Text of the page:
Creating A Dungeon - Brian Bucklew [bbucklew@inteletek.com].

Section 1 : Creating A Map

       When creating a rogue-like game (RL from this point on), there

are several points you have to address. One of the first problems you are likely to encounter is the problem of generating a suitable dungeon level. Actually, not only do you need a level, you need a pretty much infinite supply of random levels all filled to the brim with monsters, treasure, traps and other various unsundries.

       Our first goal will be to actually create the maze, empty. Later

we can integrate code that stocks our dungeon, but for now our main goal will be to just get a pretty fair complex of passages and rooms.

       As with an programming problem there are many solutions, each

that generates a perfectly acceptable dungeon. The first method we will discuss is a recursive one.

Creating A Map : A Recursive Method

       This algorithm will be based around taking a solid chunk of rock,

let's say 256x256 and carving a dungeon out of it using rooms and passages. We'll try to stay as simplistic as possible at the beginning, though this algorithm can be expanded to generate many different dungeon types from caves to castles, with fairly minor changes to the basic code.

       So we begin with a 256x256 array of blocks, each filled with stone.

For our basic dungeon generation we will also need two functions:

MakeRoom(), which generates a random room and then calls: MakeHall(), which generates a hall of random length.

We will call MakeRoom() which will generate a randomly sized room, which will then call MakeHall() a randomly determined number of times out into the dungeon from the walls of the room. MakeHall() will generate a hall of a random length. At the hall's end, the hall will either 1:End 2:Call MakeHall() a random number of times in random directions or 3:Call MakeRoom(). Later we can improve the algorithm my making a hall stop if it hits another hall or room, or coding rooms so that they won't overlap, but for now this will suffice.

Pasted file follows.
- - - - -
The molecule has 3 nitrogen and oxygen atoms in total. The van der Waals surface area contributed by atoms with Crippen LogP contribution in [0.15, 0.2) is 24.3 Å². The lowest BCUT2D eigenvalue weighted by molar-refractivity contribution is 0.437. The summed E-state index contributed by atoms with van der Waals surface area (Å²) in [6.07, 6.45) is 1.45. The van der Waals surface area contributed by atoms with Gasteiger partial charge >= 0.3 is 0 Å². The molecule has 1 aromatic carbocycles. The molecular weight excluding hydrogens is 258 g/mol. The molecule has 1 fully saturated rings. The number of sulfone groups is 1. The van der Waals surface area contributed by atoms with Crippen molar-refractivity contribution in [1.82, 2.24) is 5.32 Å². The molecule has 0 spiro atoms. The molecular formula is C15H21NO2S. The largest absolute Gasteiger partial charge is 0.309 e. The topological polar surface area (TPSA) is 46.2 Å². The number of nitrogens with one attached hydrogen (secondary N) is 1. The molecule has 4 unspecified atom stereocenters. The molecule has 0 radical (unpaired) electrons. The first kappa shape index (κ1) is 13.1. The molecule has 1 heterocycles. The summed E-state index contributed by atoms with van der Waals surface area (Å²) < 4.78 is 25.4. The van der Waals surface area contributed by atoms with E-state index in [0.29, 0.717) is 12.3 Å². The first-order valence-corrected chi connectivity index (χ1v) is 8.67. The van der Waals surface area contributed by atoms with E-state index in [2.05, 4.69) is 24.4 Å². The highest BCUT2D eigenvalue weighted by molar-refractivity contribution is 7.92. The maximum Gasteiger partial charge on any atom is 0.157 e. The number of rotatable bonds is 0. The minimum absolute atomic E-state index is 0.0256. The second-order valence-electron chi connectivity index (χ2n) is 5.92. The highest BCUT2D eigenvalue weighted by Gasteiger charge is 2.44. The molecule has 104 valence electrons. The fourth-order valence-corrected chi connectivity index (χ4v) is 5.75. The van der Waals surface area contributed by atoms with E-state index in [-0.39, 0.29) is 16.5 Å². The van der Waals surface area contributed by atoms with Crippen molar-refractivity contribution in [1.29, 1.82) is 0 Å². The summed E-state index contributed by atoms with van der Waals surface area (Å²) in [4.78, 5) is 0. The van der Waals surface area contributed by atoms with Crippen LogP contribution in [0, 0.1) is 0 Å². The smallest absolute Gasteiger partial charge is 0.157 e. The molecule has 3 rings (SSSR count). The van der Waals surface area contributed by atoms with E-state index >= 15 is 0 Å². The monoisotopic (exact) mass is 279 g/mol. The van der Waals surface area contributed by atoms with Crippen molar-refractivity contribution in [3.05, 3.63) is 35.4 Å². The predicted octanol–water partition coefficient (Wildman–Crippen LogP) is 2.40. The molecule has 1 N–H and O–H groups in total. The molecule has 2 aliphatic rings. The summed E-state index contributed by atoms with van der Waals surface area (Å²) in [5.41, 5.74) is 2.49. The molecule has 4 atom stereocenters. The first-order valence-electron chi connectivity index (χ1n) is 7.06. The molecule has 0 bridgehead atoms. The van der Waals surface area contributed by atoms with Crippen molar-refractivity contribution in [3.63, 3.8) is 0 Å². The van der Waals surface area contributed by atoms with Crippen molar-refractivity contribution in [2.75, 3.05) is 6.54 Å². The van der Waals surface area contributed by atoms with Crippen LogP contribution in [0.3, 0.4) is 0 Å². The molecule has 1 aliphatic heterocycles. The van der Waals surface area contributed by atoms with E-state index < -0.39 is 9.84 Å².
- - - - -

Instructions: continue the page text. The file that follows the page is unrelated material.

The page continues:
lets say, using pseudocode we have:

... StartX and StartY will be integers defining the seed location ... of each room and hall

... Direction will be an integer defining the direction the ... room or hall is facing

... RecurseDepth will be used to terminate the recursion at a specific ... depth


First we will define MakeRoom.

void MakeRoom( StartX, StartY, Direction, RecurseDepth ) {

       integer X1,Y1,X2,Y2; // These variables will be used to define
                            // the extents of the room
       // limit the recursion to some depth
       if( RecurseDepth > MAXRECURSEDEPTH ) return;
       DetermineExtents();

/* We need to take direction into account when determining the extents

       ... For Example:
       ( '#' = Rock '.' = open space, in standard RL convention )
       ##########
       ##########
       ##########
       #####X.... <--- Hall calls MakeRoom at X going west.
       ##########
       ##########
       ##########
       This is the situation we want to create when determining
       the extents:
       a = x1,y1
       b = x2,y2
       ##########
       ##########
       #a****####
       #****X....
       #****b####
       ##########
       ##########
       This is good...
       If we did not take direction into account, we would most
       likely end up with this:
       a = x1,y1
       b = x2,y2
       ##########
       ##########
       ###a****##
       ###**X....
       ###****b##
       ##########
       ##########
       This is bad...
  • /
       CreateTheRoom();
       for( x = x1 to x2 )
        for( y = y1 to y2 )
         Dungeon[x,y] = OpenSpace;
       integer R = Random(0,4); // Actually this is probably some non-linear
                                // random choice, but this will suffice.
                               
       for( x = 0 to R )
       {
               int hx,hy,hd;
               DetermineLocationOfHall();
               // Choose a spot along one of the walls,
               // Then determine the appropriate direction
               // (North,South,East or West) depending